Chant Down Under bridges gap between Bob Marley and hip-hop

Up until his death, Bob Marley never felt he was connecting with the youth of America the way he felt he should. Despite tours with The Commodores, rapper Kurtis Blow and a four-day set at Harlem’s Apollo Theater, Marley did not feel that reggae had found its way into the hearts of America’s youth.

A new Bob Marley tribute album tries to complete Marley’s goal of bringing reggae’s message of unity and peace to a younger generation. Chant Down Under (Island Records), produced by Marley’s son Stephen, combines classic Marley tunes with lyrics and remixes from contemporary hip-hop artists.

While it is hard to say if Chant Down Under will achieve its goal of reaching out to America’s youth, it does have some incredible hybrids of current sounds and the chill sounds of some of Marley’s greatest songs.

The highlight of the album is Lauryn Hill’s rendition of Turn Your Lights Down Low. It strikes the perfect balance between using Marley’s original lyrics and mixing in new beats and lyrics from Hill. The love song is played as a duet, but it is more than simply two people singing with each other on the same track. Listening to the song, you get the impression that Marley and Hill are blending more than just their words together. They are blending their styles.

Other notable tracks on the album include Busta Rhymes and the Flipmode Squad doing their version of Rastaman Chant. Again, it is the blending of style that makes this track so powerful. Busta Rhymes uses Marley’s slow and steady beat and repetitive lyrics as a base to his own beats and lyrics. The song is the definition of the word chill.

Krayzie Bone of Bone Thugs `N Harmony mixes his style with the reggae legend’s sound surprisingly well. For someone with a marginally successful rap career, Krayzie Bone shows innovation in his remake of Rebel Music. He adds a new beat to the song and does voice-overs with Marley while contributing his own style of rap.

Sadly, not all the songs on the album are as good as these three. A common problem for many of the songs on the album is that they don’t deviate enough from Marley’s originals. This is the case in the song by The Roots, a band in which Marley’s influence can be seen. They remake Burnin’ and Lootin’ but really only add a slightly more distinct beat and a few more lyrics to the original.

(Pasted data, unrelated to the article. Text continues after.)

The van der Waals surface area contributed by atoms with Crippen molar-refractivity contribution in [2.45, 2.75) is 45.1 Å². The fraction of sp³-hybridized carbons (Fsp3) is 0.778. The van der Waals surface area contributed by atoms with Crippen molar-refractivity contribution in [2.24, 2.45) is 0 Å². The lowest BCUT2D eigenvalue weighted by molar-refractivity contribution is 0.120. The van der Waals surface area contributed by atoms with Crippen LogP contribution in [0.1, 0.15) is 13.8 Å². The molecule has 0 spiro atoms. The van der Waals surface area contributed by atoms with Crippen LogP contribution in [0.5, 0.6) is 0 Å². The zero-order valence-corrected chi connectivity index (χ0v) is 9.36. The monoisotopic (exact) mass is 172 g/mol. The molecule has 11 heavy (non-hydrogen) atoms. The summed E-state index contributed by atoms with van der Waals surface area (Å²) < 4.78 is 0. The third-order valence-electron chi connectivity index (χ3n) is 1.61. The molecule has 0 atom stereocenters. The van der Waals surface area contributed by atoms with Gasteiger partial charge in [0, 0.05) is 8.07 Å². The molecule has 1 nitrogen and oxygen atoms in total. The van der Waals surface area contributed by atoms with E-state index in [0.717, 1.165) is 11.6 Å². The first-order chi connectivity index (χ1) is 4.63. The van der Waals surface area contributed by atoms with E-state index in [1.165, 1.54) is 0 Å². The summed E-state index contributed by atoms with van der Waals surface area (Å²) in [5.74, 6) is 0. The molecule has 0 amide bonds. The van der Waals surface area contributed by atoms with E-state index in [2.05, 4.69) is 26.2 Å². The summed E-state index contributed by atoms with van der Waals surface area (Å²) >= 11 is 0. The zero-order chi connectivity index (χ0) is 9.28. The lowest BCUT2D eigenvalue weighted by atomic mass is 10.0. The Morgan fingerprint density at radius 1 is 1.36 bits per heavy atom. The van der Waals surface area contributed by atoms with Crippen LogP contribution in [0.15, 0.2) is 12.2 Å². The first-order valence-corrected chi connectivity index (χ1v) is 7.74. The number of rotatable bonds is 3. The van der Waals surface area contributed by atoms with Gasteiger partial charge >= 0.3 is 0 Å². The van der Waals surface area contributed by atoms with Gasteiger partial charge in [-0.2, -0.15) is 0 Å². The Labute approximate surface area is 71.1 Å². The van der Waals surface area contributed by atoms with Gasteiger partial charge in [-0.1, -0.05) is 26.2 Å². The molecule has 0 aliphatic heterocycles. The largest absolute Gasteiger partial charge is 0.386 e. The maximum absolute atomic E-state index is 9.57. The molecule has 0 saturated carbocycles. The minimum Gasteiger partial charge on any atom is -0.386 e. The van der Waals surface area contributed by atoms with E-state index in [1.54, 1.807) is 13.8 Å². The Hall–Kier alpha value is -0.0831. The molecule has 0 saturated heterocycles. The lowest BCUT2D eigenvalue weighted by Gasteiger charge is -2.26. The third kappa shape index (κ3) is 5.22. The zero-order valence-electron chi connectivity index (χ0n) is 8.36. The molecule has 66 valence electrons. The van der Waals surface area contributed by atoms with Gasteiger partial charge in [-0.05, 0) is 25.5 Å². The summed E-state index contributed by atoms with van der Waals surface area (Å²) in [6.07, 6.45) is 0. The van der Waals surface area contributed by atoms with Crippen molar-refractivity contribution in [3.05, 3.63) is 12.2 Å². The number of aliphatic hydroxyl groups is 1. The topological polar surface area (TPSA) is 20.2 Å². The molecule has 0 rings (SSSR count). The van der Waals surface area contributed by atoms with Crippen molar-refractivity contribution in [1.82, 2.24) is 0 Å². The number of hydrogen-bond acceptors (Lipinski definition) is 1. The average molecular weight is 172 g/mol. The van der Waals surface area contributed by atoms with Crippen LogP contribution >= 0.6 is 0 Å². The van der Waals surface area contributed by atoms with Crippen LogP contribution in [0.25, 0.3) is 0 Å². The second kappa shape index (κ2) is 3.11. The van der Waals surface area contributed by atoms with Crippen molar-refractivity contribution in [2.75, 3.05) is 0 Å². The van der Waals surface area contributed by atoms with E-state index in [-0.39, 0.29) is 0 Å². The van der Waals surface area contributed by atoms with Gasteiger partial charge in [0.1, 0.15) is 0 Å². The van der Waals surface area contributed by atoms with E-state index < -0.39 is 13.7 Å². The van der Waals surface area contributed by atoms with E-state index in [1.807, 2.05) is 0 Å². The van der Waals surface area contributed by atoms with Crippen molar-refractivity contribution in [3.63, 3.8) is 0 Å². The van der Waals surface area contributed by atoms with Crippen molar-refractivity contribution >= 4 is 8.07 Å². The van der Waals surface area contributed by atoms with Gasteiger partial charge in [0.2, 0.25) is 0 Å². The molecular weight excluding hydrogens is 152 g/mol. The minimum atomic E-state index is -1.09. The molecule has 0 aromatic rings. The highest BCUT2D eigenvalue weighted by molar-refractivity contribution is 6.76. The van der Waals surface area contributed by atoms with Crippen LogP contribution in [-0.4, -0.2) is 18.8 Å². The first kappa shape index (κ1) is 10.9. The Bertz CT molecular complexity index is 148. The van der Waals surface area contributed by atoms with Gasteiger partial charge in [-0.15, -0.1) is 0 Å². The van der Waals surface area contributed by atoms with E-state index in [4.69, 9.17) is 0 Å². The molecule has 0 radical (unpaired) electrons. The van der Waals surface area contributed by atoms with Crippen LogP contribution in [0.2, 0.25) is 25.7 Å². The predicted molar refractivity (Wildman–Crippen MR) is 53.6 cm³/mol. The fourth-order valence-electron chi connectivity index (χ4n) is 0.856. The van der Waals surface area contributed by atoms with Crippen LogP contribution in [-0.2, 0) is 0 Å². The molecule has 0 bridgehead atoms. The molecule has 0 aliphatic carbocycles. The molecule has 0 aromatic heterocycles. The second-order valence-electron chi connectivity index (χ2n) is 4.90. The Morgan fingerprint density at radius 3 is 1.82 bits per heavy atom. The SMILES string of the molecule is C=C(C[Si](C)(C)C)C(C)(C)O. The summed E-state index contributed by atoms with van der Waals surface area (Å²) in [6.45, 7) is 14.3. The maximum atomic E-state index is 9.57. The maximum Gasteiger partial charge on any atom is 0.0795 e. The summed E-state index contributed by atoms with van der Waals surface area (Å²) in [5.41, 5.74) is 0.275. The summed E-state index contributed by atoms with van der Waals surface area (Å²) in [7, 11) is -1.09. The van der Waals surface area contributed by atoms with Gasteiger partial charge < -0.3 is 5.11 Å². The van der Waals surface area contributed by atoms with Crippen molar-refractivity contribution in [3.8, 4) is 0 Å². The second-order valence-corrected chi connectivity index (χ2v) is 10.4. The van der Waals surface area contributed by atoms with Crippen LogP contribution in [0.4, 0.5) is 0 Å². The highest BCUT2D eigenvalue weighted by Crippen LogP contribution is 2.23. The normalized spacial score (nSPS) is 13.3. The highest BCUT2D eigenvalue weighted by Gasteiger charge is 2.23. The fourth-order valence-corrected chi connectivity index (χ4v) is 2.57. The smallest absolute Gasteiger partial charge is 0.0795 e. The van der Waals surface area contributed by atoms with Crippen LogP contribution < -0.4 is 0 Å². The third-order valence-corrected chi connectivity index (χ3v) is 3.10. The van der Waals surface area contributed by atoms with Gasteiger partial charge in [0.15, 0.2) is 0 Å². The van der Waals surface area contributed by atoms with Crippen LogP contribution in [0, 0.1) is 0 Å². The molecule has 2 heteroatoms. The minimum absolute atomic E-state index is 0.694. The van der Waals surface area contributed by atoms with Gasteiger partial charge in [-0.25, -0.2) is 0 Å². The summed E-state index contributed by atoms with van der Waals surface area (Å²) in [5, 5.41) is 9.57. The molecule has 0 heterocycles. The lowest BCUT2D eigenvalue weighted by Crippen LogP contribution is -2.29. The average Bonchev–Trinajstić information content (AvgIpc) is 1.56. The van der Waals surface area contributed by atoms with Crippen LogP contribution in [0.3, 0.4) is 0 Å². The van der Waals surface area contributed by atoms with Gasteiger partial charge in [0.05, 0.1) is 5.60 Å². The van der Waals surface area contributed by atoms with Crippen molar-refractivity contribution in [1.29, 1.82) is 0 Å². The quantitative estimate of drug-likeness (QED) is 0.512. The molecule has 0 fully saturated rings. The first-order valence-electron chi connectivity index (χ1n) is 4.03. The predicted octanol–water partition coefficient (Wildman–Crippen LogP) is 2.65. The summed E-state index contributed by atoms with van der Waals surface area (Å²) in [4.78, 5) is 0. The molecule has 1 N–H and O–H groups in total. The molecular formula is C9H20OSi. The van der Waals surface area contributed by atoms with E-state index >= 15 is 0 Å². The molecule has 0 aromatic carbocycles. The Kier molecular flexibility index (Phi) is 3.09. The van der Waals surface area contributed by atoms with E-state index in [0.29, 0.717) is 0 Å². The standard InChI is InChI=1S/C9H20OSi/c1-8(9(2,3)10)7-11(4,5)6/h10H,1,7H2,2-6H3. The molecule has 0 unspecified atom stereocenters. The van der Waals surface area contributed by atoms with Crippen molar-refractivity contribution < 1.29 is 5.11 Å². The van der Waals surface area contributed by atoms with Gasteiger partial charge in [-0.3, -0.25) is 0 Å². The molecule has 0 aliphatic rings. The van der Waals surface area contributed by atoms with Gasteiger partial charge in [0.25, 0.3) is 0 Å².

The same problem occurs in the opening track of the album, No More Trouble, featuring Erkyah Badu. Other than adding some background vocals and a short interlude, Badu doesn’t significantly change the song. Badu’s singing ability is underused and the song, while still good, is somewhat disappointing.

Old school rappers such as M.C. Lyte and Chuck D. have the hardest time molding their styles of music to Bob Marley’s. M.C. Lyte’s version of Jammin’ is a far departure from the relaxed atmosphere of the original song. M.C. Lyte’s hard-core, rhyming lyrics are superimposed over a beat derived from the original’s classic guitar riffs.

The most surprising part of the album features Steve Tyler and Joe Perry of Aerosmith fame. It’s surprising that Tyler and Perry found their way onto an album filled with hip-hop stars paying homage to reggae. It’s even more surprising that their rendition of Roots, Rock, Reggae is so good. Tyler doesn’t let his voice get too whiny and does an incredible duet with Marley. Tyler feeds off Marley so perfectly, you can barely tell that one part of the song was recorded 20 years before the other part.

Other artists featured on the album include Guru, Rakim and The Lost Boyz. While the album may not have enough hip-hop influence to reach the youthful audience it’s looking for, anyone who ever enjoyed a Marley tune will appreciate this album.

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